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Little Necro Red (2019)

If you have any experience with the production company 'Necrostorm', the chances are that you are aware of what you are getting yourself into when you sit down to watch one of their films. With that in mind, I would love nothing more than to be a fly on the wall for someone's first watch introduction to this production company. To say that the graphic nature of the content is at times difficult to watch, would be an understatement.

'Nercrostorm' is an Italian production company that specialises in splatter fest horror movies. Yet, what's particularly interesting about 'Little Necro Red' is that this is filmed in London, with English-speaking actors as opposed to their usual Italian with English language dubbing. Surprisingly, this was more jarring for me than the usual Italian language and location I have come to know. Having this style of film take place in the UK with English actors distracting, I think the foreign cinema aspect of this company's films made the violence feel somewhat more excusable in a way.

This is both written and directed by frequent 'Necrostorm' collaborators, Giulio De Santi and Tiziana Machella, and whilst the direction is competent enough and showcases some interesting editing techniques, the writing, on the other hand, is less than desirable. The plot of this film is something that takes quite sometime to even get the slightest grasp of what is going on and I genuinely struggled to keep focused on characters and their place withing the plot. However, if I am being completely honest, based on my previous experience with these films I never came to this film expecting anything more.

The practical effects are what this company prides themselves on. Having seen a number of their films now I can safely say that they are only getting better with time, making 'Little Necro Red' at times difficult to watch. One thing that always draw my attention to these films was how low budget and creative the effects where, they are now getting to the point where they are so realistic its quite stomach churning in some places. I'm not sure that this level of realism is what I want from this company. Its amateur aspect was always so endearing to me and whilst that quality is still there in places, some of it is rather uncomfortable to watch.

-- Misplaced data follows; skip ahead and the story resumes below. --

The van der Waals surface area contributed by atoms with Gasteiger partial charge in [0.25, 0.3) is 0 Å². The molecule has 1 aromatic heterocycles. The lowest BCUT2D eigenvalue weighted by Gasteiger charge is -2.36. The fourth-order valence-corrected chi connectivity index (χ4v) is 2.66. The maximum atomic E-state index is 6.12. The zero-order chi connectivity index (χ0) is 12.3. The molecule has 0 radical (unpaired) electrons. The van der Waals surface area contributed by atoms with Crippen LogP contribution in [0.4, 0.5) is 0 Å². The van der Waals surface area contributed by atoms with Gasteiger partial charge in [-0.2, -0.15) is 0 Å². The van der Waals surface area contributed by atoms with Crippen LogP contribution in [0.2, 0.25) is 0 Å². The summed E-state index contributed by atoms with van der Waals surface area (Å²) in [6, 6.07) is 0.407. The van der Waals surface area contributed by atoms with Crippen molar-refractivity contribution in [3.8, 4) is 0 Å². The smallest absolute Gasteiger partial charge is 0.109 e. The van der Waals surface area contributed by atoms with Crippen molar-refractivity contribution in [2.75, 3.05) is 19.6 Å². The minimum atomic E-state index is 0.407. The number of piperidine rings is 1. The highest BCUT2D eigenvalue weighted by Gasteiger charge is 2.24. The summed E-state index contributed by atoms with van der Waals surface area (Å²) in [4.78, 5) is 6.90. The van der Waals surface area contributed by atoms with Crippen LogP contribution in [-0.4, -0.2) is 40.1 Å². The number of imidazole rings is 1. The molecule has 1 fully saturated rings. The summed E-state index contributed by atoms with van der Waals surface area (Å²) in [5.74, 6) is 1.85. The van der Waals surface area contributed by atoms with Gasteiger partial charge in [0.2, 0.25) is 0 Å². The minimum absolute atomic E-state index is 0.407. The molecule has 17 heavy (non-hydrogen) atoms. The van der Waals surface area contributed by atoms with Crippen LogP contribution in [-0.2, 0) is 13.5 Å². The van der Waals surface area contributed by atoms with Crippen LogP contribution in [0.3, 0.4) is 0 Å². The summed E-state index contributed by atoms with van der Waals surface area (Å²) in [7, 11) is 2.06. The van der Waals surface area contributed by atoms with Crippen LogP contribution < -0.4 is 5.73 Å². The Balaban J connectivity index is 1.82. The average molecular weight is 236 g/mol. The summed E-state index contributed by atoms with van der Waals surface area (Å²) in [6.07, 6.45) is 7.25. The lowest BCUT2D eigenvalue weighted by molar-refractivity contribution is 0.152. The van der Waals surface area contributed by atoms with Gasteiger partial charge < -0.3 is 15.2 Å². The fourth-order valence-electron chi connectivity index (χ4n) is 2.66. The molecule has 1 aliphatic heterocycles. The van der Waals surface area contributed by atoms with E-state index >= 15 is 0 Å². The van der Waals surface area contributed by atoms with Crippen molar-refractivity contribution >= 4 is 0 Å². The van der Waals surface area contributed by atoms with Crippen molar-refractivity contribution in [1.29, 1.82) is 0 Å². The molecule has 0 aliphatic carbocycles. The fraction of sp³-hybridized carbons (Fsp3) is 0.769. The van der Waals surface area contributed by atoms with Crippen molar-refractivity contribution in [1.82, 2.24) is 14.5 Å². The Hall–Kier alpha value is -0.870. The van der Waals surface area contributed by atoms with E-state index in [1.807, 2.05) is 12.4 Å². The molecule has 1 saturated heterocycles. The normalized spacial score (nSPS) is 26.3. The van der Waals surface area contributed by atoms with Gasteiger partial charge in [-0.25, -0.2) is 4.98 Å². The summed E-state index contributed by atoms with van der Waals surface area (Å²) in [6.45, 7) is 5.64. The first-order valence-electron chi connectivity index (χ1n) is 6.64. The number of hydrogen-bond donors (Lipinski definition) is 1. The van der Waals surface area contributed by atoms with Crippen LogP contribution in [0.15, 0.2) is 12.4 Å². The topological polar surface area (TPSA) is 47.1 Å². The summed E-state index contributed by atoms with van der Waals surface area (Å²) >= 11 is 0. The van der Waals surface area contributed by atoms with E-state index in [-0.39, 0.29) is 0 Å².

The acting is competent enough and probably one of the more convincing efforts I've seen from these films. I would say the lead role is shared between both Victoria Hopkins who plays Angela and Lucy Drive who plays Diane. Neither of whom delivers anything exceptional, yet, for the standard of film they are staring in, I found them both to do a competent enough job, especially that of Hopkins. We even get a breif (but welcomed) cameo from Rayner Bourton who voices Frank Zimosa in the 'Hotel Inferno' series. Bourton is in heavy prosthetics as Detective Costa, but instantly recognisable by his voice work in other films from this company's umbrella.

This honestly isn't a film I can comfortably recommend to anyone who doesn't have any prior knowledge of the 'Necrostorm' production company. This ultra graphic splatter fest is nothing more than a showcase for the amazing practical effects this studio is capable of. It is very limited in terms of its storytelling capability, yet as someone who can appreciate the talent and effort that goes into making low budget effects like this, I find it mesmerising. 'Hotel Inferno' is the most accessible movie of theirs that I have seen to-date, I personally would recommend starting there and if you like that, than check out the rest of their back catalogue.



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